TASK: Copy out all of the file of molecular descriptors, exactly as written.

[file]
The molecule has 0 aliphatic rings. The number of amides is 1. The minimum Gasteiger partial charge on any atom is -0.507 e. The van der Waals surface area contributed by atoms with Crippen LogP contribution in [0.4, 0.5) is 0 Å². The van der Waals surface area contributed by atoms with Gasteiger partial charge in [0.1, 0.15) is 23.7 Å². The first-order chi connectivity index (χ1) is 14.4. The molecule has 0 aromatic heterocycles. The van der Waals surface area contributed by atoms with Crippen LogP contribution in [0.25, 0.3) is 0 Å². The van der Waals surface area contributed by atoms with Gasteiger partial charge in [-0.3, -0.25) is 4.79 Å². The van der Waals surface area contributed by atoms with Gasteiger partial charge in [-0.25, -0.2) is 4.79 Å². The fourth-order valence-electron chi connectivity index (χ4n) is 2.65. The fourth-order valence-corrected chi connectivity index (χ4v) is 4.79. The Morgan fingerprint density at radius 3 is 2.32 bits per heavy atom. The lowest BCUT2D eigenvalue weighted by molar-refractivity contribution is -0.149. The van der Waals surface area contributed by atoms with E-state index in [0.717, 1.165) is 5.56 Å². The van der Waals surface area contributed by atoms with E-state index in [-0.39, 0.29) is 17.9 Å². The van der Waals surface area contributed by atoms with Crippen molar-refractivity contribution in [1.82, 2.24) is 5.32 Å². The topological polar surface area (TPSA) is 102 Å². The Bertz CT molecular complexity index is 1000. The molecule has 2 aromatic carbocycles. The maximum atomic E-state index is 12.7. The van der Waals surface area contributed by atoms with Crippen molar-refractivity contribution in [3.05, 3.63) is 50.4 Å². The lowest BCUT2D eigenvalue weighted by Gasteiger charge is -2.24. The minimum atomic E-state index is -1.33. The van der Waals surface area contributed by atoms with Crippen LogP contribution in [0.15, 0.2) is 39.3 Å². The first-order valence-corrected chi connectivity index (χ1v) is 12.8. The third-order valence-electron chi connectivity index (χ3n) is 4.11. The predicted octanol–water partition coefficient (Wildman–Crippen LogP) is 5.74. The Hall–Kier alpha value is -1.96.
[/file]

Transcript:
The molecule has 0 aliphatic rings. The number of amides is 1. The minimum Gasteiger partial charge on any atom is -0.507 e. The van der Waals surface area contributed by atoms with Crippen LogP contribution in [0.4, 0.5) is 0 Å². The van der Waals surface area contributed by atoms with Gasteiger partial charge in [0.1, 0.15) is 23.7 Å². The first-order chi connectivity index (χ1) is 14.4. The molecule has 0 aromatic heterocycles. The van der Waals surface area contributed by atoms with Crippen LogP contribution in [0.25, 0.3) is 0 Å². The van der Waals surface area contributed by atoms with Gasteiger partial charge in [-0.3, -0.25) is 4.79 Å². The van der Waals surface area contributed by atoms with Gasteiger partial charge in [-0.25, -0.2) is 4.79 Å². The fourth-order valence-electron chi connectivity index (χ4n) is 2.65. The fourth-order valence-corrected chi connectivity index (χ4v) is 4.79. The Morgan fingerprint density at radius 3 is 2.32 bits per heavy atom. The lowest BCUT2D eigenvalue weighted by molar-refractivity contribution is -0.149. The van der Waals surface area contributed by atoms with E-state index in [0.717, 1.165) is 5.56 Å². The van der Waals surface area contributed by atoms with E-state index in [-0.39, 0.29) is 17.9 Å². The van der Waals surface area contributed by atoms with Crippen molar-refractivity contribution in [1.82, 2.24) is 5.32 Å². The topological polar surface area (TPSA) is 102 Å². The Bertz CT molecular complexity index is 1000. The molecule has 2 aromatic carbocycles. The maximum atomic E-state index is 12.7. The van der Waals surface area contributed by atoms with Crippen molar-refractivity contribution in [3.05, 3.63) is 50.4 Å². The lowest BCUT2D eigenvalue weighted by Gasteiger charge is -2.24. The minimum atomic E-state index is -1.33. The van der Waals surface area contributed by atoms with Crippen LogP contribution in [0.15, 0.2) is 39.3 Å². The first-order valence-corrected chi connectivity index (χ1v) is 12.8. The third-order valence-electron chi connectivity index (χ3n) is 4.11. The predicted octanol–water partition coefficient (Wildman–Crippen LogP) is 5.74. The Hall–Kier alpha value is -1.96.